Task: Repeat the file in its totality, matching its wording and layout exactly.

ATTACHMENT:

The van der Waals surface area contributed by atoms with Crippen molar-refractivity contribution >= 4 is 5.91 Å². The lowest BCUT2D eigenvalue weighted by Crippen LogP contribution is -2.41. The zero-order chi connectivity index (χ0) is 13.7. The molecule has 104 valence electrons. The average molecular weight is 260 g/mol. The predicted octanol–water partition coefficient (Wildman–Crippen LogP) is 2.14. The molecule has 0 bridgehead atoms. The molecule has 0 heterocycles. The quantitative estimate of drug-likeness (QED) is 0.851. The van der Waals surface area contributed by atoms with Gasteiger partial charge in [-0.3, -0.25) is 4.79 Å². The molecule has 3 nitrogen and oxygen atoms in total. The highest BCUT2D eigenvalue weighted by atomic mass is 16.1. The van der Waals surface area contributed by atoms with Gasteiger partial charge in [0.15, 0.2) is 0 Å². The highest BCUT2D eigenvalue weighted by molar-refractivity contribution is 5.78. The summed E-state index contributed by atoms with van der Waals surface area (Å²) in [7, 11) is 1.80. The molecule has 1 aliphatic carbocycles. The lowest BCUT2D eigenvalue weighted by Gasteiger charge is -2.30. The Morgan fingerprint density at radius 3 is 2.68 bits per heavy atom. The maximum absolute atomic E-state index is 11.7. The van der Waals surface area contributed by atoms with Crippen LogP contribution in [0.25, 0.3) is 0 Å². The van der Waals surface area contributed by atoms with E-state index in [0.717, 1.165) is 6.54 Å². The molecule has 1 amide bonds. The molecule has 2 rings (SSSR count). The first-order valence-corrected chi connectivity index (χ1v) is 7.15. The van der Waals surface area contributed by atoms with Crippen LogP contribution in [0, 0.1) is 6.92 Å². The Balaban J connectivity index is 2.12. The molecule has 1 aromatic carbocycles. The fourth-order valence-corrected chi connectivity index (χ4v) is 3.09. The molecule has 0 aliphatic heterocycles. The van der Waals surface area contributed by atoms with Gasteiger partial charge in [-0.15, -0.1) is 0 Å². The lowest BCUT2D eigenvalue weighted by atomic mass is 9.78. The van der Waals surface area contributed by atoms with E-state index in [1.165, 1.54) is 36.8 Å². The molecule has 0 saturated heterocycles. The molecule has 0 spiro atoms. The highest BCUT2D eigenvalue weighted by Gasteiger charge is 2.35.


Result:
The van der Waals surface area contributed by atoms with Crippen molar-refractivity contribution >= 4 is 5.91 Å². The lowest BCUT2D eigenvalue weighted by Crippen LogP contribution is -2.41. The zero-order chi connectivity index (χ0) is 13.7. The molecule has 104 valence electrons. The average molecular weight is 260 g/mol. The predicted octanol–water partition coefficient (Wildman–Crippen LogP) is 2.14. The molecule has 0 bridgehead atoms. The molecule has 0 heterocycles. The quantitative estimate of drug-likeness (QED) is 0.851. The van der Waals surface area contributed by atoms with Gasteiger partial charge in [-0.3, -0.25) is 4.79 Å². The molecule has 3 nitrogen and oxygen atoms in total. The highest BCUT2D eigenvalue weighted by atomic mass is 16.1. The van der Waals surface area contributed by atoms with Gasteiger partial charge in [0.15, 0.2) is 0 Å². The highest BCUT2D eigenvalue weighted by molar-refractivity contribution is 5.78. The summed E-state index contributed by atoms with van der Waals surface area (Å²) in [7, 11) is 1.80. The molecule has 1 aliphatic carbocycles. The lowest BCUT2D eigenvalue weighted by Gasteiger charge is -2.30. The Morgan fingerprint density at radius 3 is 2.68 bits per heavy atom. The maximum absolute atomic E-state index is 11.7. The van der Waals surface area contributed by atoms with Crippen LogP contribution in [0.25, 0.3) is 0 Å². The van der Waals surface area contributed by atoms with E-state index in [0.717, 1.165) is 6.54 Å². The molecule has 1 amide bonds. The molecule has 2 rings (SSSR count). The first-order valence-corrected chi connectivity index (χ1v) is 7.15. The van der Waals surface area contributed by atoms with Crippen LogP contribution in [0, 0.1) is 6.92 Å². The Balaban J connectivity index is 2.12. The molecule has 1 aromatic carbocycles. The fourth-order valence-corrected chi connectivity index (χ4v) is 3.09. The molecule has 0 aliphatic heterocycles. The van der Waals surface area contributed by atoms with Gasteiger partial charge in [-0.15, -0.1) is 0 Å². The lowest BCUT2D eigenvalue weighted by atomic mass is 9.78. The van der Waals surface area contributed by atoms with E-state index in [1.165, 1.54) is 36.8 Å². The molecule has 0 saturated heterocycles. The molecule has 0 spiro atoms. The highest BCUT2D eigenvalue weighted by Gasteiger charge is 2.35.